In March 2020, due to the global COVID-19 pandemic, grocery shopping got a lot more complicated. While some stores where I live offered pickup or delivery options for groceries, most people had been getting their food by going to the store in person. Almost overnight, we entered a public health emergency which dramatically changed how people interacted with retail stores and especially with grocery stores. While many retail purchases are optional or could at least be deferred, people need to eat and many of us don’t have huge stockpiles in out pantries to rely on for the long term.
Global supply chains were thrown into disarray as panic buying and dramatic shifts in consumption patterns led to the unavailability of certain staples from time to time (for example, wheat flour). Time slots for grocery pickup or delivery also started to be snapped up as people tried to avoid entering the stores themselves. At times, I was ordering groceries about ten days in advance and interweaving orders from different stores to make sure I could still get my orders completed (at least for the most part—substitutions and “out of stock” items were frequent for certain types of products).
Reminder Management Hell
It was difficult to keep track of what I had ordered and when it would be arriving because I was ordering far in advance and using more than one store for my orders. When I would run out of something, I might need to go update a grocery order if I hadn’t thought to include it in my original shopping list for that order. Some stores eventually imposed restrictions on updates, blocking them up to 48 hours before the pickup or delivery. All of this was causing me additional stress and I started using iOS reminders to keep track of the update cutoff for each order and when the order would actually be delivered. This was pretty error-prone because I had to title each reminder by hand and select the proper reminder times. Completing the wrong reminder a couple of times made me want to fix this system because it wasn’t really solving the problem.
Taking a Shortcut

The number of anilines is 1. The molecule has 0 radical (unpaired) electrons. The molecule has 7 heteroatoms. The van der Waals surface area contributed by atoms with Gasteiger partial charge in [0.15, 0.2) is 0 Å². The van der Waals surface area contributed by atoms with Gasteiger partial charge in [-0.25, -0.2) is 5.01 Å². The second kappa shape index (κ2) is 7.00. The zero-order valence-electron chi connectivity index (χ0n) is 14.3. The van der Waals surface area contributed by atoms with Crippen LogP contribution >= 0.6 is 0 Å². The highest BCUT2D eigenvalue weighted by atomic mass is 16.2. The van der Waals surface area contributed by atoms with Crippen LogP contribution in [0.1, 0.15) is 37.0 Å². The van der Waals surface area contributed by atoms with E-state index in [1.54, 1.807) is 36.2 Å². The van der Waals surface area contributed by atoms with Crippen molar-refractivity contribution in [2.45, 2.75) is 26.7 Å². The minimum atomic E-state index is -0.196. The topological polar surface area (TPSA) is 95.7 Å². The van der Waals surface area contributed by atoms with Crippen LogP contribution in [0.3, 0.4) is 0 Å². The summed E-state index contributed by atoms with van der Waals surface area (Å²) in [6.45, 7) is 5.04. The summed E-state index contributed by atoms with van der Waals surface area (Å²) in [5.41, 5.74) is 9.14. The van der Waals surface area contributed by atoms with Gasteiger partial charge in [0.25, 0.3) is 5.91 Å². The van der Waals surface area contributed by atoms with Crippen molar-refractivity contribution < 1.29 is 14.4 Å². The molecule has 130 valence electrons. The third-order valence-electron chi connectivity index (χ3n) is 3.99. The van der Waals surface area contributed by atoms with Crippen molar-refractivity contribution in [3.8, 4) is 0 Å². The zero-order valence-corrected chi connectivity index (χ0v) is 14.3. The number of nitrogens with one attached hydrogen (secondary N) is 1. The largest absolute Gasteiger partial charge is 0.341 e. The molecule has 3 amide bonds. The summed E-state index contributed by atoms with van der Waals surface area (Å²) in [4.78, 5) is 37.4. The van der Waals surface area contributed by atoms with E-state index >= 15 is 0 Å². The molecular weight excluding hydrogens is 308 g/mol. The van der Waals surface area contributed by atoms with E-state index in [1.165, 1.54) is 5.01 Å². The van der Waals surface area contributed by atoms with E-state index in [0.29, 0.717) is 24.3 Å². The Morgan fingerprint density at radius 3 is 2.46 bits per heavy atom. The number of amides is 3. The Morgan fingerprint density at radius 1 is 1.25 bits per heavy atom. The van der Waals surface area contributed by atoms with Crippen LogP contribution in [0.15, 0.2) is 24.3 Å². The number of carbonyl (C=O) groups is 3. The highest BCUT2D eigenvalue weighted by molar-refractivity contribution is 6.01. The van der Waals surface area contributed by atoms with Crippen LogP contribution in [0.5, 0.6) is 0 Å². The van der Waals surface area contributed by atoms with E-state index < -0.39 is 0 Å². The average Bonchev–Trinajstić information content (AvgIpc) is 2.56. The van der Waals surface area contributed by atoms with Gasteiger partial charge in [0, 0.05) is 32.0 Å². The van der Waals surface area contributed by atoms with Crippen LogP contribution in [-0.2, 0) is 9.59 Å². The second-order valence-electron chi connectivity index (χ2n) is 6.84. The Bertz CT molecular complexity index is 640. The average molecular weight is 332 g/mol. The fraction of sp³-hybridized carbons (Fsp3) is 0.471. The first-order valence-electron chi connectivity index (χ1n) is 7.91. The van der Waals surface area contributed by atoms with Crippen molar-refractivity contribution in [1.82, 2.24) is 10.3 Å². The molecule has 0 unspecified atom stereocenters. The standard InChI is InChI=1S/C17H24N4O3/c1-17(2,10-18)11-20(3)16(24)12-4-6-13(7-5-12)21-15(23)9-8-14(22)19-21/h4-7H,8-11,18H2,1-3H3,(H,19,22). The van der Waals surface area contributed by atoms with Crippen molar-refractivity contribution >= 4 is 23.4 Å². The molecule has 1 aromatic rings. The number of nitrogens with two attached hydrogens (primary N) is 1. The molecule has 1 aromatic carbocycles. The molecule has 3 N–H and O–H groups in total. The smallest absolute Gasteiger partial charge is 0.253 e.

I had previously played with some ideas for iOS Shortcuts for other uses, but I hadn’t been able to get exactly what I wanted because of limitations in third-party app support for Shortcuts and limitations in Shortcuts itself. In this case, I wanted to do something simple to manage my grocery reminders, so I decided to give Shortcuts another shot. I wanted to select a store name and the time slot and have the shortcut generate reminders for me:
- A reminder titled “Update Grocery Order (Store Name)” with a time three days before the order time slot.
- A reminder titled “Groceries Ready (Store Name) @ NN:NN - MM:MM” (where NN:NN and MM:MM are the start and end times for the time slot) with a time four hours before the time slot.
So if I was going to have a delivery from the fictitious “Grocery Mart” between 4:00PM and 5:00PM on April 7, I’d get two reminders:
- “Update Grocery Order (Grocery Mart)” on April 4 at 4:00PM
- “Groceries Ready (Grocery Mart) @ 4:00 - 5:00” on April 7 at noon.
This shortcut worked well for quite a while. Eventually, as the number of COVID-19 cases in my area dropped and people were more prepared and able to go shopping in person again, delivery and pickup time slots opened up dramatically and some of the advanced preparation I had built in to my shortcut was no longer necessary. Since I could now order the day before a time slot again, sometimes my “Update” reminder would no longer make sense. I updated the shortcut to only create its reminders if they are not in the past. This is the version of the shortcut I’m using today.
What Do I Think About Shortcuts?
I think iOS Shortcuts is a huge positive feature for the platform overall. People who have the interest and the motivation can automate or even replace certain things they do as part of their “workflow” on a regular basis and tweak the behaviour to fit exactly with their own preferences. That’s awesome! The specific implementation of Shortcuts in iOS 13, especially when being used on an iPhone with a relatively small screen size, feels complicated and claustrophobic, though, even for someone who writes code for a living. Some of the areas that I think could use improvement are:
- Documentation: What do each of the components do and how do you choose the right one? How do you access data from the output of one component, transform it into a different type (if necessary), and pass it to another component?
- UI Tweaks: There is a lot on the screen at once, especially on an iPhone. It can sometimes feel like you’ll destroy your work if you touch the wrong part of the screen.
- Examples: Show people more examples of what you can do with Shortcuts without having to dig around in the Gallery.
Some of the tweaks that Apple has made for iOS 14 look interesting and I’m looking forward to trying them out once it’s released. For anyone who has an iOS device, I definitely recommend taking a look at what Shortcuts can do and thinking about whether it can help make something more convenient for you.